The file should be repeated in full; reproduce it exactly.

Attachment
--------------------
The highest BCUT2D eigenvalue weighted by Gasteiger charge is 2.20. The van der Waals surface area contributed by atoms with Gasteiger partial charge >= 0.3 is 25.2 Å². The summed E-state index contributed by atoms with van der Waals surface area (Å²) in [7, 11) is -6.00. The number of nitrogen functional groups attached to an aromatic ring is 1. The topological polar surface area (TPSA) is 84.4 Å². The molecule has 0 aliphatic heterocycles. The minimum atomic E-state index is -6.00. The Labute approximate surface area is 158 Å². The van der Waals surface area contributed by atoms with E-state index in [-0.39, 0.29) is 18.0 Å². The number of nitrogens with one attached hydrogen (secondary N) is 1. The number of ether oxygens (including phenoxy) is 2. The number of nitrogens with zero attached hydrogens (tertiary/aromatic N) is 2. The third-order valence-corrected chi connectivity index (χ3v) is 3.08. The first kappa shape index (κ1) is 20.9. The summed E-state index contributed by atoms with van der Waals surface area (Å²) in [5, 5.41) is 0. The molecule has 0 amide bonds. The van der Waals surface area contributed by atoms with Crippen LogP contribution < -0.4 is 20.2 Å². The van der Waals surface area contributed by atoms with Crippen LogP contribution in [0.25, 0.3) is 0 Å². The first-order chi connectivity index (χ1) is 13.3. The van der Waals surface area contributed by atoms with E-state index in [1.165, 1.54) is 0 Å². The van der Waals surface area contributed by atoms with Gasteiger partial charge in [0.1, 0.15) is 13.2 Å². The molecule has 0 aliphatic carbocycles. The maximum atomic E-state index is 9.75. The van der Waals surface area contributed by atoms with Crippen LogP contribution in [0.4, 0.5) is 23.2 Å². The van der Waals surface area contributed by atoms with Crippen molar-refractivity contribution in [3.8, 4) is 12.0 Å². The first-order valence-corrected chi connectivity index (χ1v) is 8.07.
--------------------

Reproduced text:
The highest BCUT2D eigenvalue weighted by Gasteiger charge is 2.20. The van der Waals surface area contributed by atoms with Gasteiger partial charge >= 0.3 is 25.2 Å². The summed E-state index contributed by atoms with van der Waals surface area (Å²) in [7, 11) is -6.00. The number of nitrogen functional groups attached to an aromatic ring is 1. The topological polar surface area (TPSA) is 84.4 Å². The molecule has 0 aliphatic heterocycles. The minimum atomic E-state index is -6.00. The Labute approximate surface area is 158 Å². The van der Waals surface area contributed by atoms with E-state index in [-0.39, 0.29) is 18.0 Å². The number of nitrogens with one attached hydrogen (secondary N) is 1. The number of ether oxygens (including phenoxy) is 2. The number of nitrogens with zero attached hydrogens (tertiary/aromatic N) is 2. The third-order valence-corrected chi connectivity index (χ3v) is 3.08. The first kappa shape index (κ1) is 20.9. The summed E-state index contributed by atoms with van der Waals surface area (Å²) in [5, 5.41) is 0. The molecule has 0 amide bonds. The van der Waals surface area contributed by atoms with Crippen LogP contribution < -0.4 is 20.2 Å². The van der Waals surface area contributed by atoms with Crippen LogP contribution in [0.25, 0.3) is 0 Å². The first-order chi connectivity index (χ1) is 13.3. The van der Waals surface area contributed by atoms with E-state index in [1.165, 1.54) is 0 Å². The van der Waals surface area contributed by atoms with Gasteiger partial charge in [0.1, 0.15) is 13.2 Å². The molecule has 0 aliphatic carbocycles. The maximum atomic E-state index is 9.75. The van der Waals surface area contributed by atoms with Crippen LogP contribution in [0.4, 0.5) is 23.2 Å². The van der Waals surface area contributed by atoms with Crippen molar-refractivity contribution in [3.8, 4) is 12.0 Å². The first-order valence-corrected chi connectivity index (χ1v) is 8.07.